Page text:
inadequate futures

tagged with posthumanism:

This summer, i was lucky enough to participate in the inaugural modern and contemporary studies initiative summer institute at penn state. Necessarily germinal, the paper i presented gestures the first dissertation chapter i'm working on, tentatively titled 'the subject after postmodernism: Barad, Levinas, and Intra-Active Ethics'. A pdf of the presentation can be found below.

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Juliana Spahr's That Winter the Wolf Came offers solace in a moment of ecological anxiety and disaster. As Trump pulls the U.S. out of the Paris Climate Accord (indeed, a largely symbolic act but with very real ecological, economic, and political ramifications), I'm struck by the right's oxymoronic stance on the country's autonomy, or the ability to be autonomous in an age of intensified globalization. It's easy to see the tension between the way the nation-state holds open the door for transnational capital---i.e. producing fluid borders rather than locking them down and securing the reproduction of a specific citizenry---and the insistence that somehow the U.S. can stand alone, or dictate the terms by which its borders function. The travel ban, increased racist violence, and the dream of an economy sustained by coal all play into this fantasy of the autonomous nation, and by proxy the autonomous masculine figurehead Trump longs to become.

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One thing I'm having trouble articulating and working through in the dissertation proposal is the extent to which posthumanism and posthuman subjectivity (interrelated but definitely not coterminous) are either local and site specific or transcendent and ontological. It's clear to me how posthumanism as a discourses arises in the latter half of the 20th century: globalization, transnationalism, and the onset of network culture force us to think differently about how humans are connected. The cellphone (and really, the smartphone) shifts attention away from the human body to the human with(in) a network. The smartphone has become a very literal and felt extension of one kind of cyborg subjectivity. In this way, it's like what Nathan Jurgenson says about identity performance: 'Social media surely change identity performance. For one, it makes the process more explicit' ('The Disconnectionists'). Our imbrication in technology makes explicit something we might have missed before---how the human and tool are woven together into assemblages or amalgams---but that then seems ontologically grounded.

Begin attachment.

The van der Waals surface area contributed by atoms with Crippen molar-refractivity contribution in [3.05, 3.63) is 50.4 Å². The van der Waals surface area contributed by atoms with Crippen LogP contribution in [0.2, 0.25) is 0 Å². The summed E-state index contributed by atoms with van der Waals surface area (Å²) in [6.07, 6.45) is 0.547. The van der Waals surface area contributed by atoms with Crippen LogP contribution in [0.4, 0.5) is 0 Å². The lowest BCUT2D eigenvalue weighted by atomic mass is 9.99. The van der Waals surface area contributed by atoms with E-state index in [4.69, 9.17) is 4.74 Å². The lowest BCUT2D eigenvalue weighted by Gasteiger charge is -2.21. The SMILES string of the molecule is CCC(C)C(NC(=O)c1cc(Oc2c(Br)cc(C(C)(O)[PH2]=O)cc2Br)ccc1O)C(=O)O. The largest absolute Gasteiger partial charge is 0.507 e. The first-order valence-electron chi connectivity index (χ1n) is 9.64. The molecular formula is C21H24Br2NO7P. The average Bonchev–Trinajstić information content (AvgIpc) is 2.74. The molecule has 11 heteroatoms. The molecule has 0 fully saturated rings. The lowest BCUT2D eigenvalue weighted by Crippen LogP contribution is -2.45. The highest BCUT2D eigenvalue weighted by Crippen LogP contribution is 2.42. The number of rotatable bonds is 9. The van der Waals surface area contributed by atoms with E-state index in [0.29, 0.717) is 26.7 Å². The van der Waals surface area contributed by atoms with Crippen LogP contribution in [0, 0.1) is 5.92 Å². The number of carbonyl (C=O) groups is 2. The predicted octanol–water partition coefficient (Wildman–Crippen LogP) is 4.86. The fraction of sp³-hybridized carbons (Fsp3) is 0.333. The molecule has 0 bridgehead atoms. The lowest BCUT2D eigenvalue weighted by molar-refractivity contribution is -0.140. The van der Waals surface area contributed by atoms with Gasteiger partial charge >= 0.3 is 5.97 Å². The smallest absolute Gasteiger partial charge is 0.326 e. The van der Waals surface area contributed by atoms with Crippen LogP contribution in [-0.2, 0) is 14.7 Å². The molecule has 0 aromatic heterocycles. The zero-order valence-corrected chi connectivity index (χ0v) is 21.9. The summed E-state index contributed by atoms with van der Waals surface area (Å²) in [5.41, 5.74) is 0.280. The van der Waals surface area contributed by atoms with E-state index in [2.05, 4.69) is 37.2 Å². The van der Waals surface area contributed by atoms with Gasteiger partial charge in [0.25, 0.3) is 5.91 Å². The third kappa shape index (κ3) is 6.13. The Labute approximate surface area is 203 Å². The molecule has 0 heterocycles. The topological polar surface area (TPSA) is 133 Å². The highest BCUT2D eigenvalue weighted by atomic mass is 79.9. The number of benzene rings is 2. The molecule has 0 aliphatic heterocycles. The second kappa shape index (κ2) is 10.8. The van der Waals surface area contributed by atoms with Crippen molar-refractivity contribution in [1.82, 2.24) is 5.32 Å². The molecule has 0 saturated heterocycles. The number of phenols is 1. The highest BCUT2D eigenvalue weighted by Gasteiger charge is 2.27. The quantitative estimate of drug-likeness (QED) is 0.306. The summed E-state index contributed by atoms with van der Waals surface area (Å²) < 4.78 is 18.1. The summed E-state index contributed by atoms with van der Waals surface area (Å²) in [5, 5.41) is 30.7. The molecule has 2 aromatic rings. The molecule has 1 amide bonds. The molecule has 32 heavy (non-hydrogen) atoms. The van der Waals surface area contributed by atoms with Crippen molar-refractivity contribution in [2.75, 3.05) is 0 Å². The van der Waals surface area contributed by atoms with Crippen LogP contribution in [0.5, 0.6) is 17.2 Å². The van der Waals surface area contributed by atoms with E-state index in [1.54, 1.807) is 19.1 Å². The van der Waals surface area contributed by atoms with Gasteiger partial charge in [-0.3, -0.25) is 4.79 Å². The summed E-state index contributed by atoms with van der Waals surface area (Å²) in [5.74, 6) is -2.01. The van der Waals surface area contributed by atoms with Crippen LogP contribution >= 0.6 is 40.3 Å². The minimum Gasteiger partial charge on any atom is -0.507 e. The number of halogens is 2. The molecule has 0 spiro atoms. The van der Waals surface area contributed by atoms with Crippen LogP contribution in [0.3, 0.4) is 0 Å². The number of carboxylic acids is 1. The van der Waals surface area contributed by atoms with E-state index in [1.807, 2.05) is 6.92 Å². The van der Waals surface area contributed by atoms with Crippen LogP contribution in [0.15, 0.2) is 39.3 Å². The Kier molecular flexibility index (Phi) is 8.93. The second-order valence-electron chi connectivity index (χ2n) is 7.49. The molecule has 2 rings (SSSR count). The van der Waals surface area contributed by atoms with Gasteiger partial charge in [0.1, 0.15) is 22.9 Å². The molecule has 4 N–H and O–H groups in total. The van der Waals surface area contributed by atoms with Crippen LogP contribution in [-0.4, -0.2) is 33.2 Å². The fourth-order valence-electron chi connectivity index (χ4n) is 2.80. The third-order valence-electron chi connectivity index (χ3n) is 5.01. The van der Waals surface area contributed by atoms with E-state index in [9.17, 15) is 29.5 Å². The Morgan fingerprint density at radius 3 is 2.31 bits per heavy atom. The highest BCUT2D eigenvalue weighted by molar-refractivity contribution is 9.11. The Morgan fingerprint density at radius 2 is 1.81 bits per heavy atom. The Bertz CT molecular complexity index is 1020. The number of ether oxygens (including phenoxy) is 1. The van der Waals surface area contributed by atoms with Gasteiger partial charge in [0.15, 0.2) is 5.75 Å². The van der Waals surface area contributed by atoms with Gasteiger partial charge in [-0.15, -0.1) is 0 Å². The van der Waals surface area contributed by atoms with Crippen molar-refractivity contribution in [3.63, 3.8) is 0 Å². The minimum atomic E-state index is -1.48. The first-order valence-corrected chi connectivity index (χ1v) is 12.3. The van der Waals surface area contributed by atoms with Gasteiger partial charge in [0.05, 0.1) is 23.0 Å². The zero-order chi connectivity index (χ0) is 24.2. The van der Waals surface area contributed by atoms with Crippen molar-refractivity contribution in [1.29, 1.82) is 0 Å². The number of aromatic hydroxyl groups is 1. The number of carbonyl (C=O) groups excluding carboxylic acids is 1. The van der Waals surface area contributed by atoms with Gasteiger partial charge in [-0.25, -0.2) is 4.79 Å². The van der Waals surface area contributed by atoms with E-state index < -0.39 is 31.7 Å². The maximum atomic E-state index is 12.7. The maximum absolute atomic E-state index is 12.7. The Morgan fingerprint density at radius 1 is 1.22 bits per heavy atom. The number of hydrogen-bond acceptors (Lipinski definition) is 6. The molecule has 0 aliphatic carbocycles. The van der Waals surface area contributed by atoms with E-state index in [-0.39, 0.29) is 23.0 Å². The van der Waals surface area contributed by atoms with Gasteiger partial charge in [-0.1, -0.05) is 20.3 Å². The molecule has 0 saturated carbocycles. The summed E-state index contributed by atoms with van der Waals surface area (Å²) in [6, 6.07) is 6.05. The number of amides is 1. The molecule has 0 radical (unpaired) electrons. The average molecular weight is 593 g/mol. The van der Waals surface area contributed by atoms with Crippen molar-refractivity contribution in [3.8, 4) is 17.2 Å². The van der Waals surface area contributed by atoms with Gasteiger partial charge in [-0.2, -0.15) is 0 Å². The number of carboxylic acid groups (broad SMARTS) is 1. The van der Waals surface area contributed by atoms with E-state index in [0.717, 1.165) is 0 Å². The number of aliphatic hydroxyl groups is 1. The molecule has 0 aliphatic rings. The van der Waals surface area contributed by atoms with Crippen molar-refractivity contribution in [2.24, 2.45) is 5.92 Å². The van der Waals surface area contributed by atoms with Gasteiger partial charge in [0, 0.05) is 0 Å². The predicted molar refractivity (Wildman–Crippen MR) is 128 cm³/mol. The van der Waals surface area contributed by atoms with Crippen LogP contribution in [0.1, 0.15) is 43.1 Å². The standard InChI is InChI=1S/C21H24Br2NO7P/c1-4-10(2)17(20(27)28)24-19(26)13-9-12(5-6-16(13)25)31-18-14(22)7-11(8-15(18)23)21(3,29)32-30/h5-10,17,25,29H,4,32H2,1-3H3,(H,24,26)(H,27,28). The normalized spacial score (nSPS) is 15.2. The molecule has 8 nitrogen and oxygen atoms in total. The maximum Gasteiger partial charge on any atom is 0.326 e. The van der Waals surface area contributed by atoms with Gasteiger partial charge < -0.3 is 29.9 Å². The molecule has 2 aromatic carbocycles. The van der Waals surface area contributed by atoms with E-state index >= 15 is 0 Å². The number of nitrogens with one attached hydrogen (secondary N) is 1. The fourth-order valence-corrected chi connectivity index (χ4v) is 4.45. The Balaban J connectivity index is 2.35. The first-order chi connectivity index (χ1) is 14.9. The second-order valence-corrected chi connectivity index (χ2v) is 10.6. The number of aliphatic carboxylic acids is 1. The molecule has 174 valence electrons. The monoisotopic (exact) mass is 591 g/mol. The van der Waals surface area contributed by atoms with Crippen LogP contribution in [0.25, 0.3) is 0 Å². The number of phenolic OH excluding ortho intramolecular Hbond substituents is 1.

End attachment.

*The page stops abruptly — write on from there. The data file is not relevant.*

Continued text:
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Rereading Karen Barad's Meeting the Universe Halfway is a refreshing reminder of everything I find useful in new materialism and posthumanism. Concerned primarily with how quantum physics might reshape the way we think about matter, agency, and ethics, Barad's work if helpful for articulating where ethical commitments beyond the human, or the human-to-human, might reside. Her reworking of agency is particularly important for her interweaving of the philosophy of physics and poststructural, as she repeats throughout. For Barad, agency is not something humans have, or even particular bodies possess, but rather a distributed enactment across an intra-active assemblage (my word) or apparatus. She argues, 'Agency is "doing" or "being" in its intra-activity. It is the enactment of iterative changes of particular practices---iterative reconfigurings of topological manifolds of spacetimematter relations---through the dynamics of intra-activity. Agency is about changing possibilities of change entailed in reconfiguring material-discursive apparatuses of bodily production' (178). This emphasis on intra-activity reminds us that we (and let's leave this as a slippery signifier) are involved in agency with other matters we tend to not consider imbricated in ourselves. Matter comes to matter through 'iterative reconfigurings;' states that both continually change but also remain the same---cells perpetually dying and being replaced in bodies human and otherwise, for example. Agency is less a deployment of force here than the tipping over of a system into something else or towards a different state---a storm tipping over from rain and thunder into a tornado and back again. In a more anthropocentric mode, it's also about admitting that who and what we are is heavily influenced and perhaps even dependent on the matter that surrounds us, both discursive but also (new) material. It's here that I see Barad linking up rather explicitly with poststructuralism, as if to intensify the performative and disciplinary sutures provided by Butler and Foucault.

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